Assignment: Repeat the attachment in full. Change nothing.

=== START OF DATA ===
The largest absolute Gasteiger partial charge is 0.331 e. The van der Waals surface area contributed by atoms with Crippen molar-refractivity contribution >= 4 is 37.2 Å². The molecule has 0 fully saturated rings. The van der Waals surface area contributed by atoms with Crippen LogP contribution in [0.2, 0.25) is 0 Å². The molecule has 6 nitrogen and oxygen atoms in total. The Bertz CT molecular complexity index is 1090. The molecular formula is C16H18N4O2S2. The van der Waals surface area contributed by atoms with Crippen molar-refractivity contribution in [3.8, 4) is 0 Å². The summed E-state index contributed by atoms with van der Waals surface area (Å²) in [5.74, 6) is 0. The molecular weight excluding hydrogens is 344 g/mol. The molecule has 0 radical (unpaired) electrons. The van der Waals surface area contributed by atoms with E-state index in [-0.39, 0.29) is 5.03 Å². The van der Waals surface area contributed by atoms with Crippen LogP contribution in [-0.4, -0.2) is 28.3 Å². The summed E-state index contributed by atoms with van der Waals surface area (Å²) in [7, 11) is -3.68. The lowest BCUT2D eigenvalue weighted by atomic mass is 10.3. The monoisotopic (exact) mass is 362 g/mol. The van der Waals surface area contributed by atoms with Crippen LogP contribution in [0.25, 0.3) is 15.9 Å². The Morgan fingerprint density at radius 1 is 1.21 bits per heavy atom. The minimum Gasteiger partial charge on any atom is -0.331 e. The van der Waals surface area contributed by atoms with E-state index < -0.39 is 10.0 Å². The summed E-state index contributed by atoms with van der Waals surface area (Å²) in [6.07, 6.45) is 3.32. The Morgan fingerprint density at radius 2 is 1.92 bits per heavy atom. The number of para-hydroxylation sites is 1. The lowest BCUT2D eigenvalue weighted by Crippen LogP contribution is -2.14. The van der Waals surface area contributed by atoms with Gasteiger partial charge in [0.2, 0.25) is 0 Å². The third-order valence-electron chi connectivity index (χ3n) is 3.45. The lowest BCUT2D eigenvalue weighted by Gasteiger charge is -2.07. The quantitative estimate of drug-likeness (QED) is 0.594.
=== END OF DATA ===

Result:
The largest absolute Gasteiger partial charge is 0.331 e. The van der Waals surface area contributed by atoms with Crippen molar-refractivity contribution >= 4 is 37.2 Å². The molecule has 0 fully saturated rings. The van der Waals surface area contributed by atoms with Crippen LogP contribution in [0.2, 0.25) is 0 Å². The molecule has 6 nitrogen and oxygen atoms in total. The Bertz CT molecular complexity index is 1090. The molecular formula is C16H18N4O2S2. The van der Waals surface area contributed by atoms with Crippen molar-refractivity contribution in [3.8, 4) is 0 Å². The summed E-state index contributed by atoms with van der Waals surface area (Å²) in [5.74, 6) is 0. The molecular weight excluding hydrogens is 344 g/mol. The molecule has 0 radical (unpaired) electrons. The van der Waals surface area contributed by atoms with E-state index in [-0.39, 0.29) is 5.03 Å². The van der Waals surface area contributed by atoms with Crippen LogP contribution in [-0.4, -0.2) is 28.3 Å². The summed E-state index contributed by atoms with van der Waals surface area (Å²) in [7, 11) is -3.68. The lowest BCUT2D eigenvalue weighted by atomic mass is 10.3. The monoisotopic (exact) mass is 362 g/mol. The van der Waals surface area contributed by atoms with Crippen LogP contribution in [0.25, 0.3) is 15.9 Å². The Morgan fingerprint density at radius 1 is 1.21 bits per heavy atom. The minimum Gasteiger partial charge on any atom is -0.331 e. The van der Waals surface area contributed by atoms with E-state index < -0.39 is 10.0 Å². The summed E-state index contributed by atoms with van der Waals surface area (Å²) in [6.07, 6.45) is 3.32. The Morgan fingerprint density at radius 2 is 1.92 bits per heavy atom. The number of para-hydroxylation sites is 1. The lowest BCUT2D eigenvalue weighted by Crippen LogP contribution is -2.14. The van der Waals surface area contributed by atoms with Gasteiger partial charge in [0.2, 0.25) is 0 Å². The third-order valence-electron chi connectivity index (χ3n) is 3.45. The lowest BCUT2D eigenvalue weighted by Gasteiger charge is -2.07. The quantitative estimate of drug-likeness (QED) is 0.594.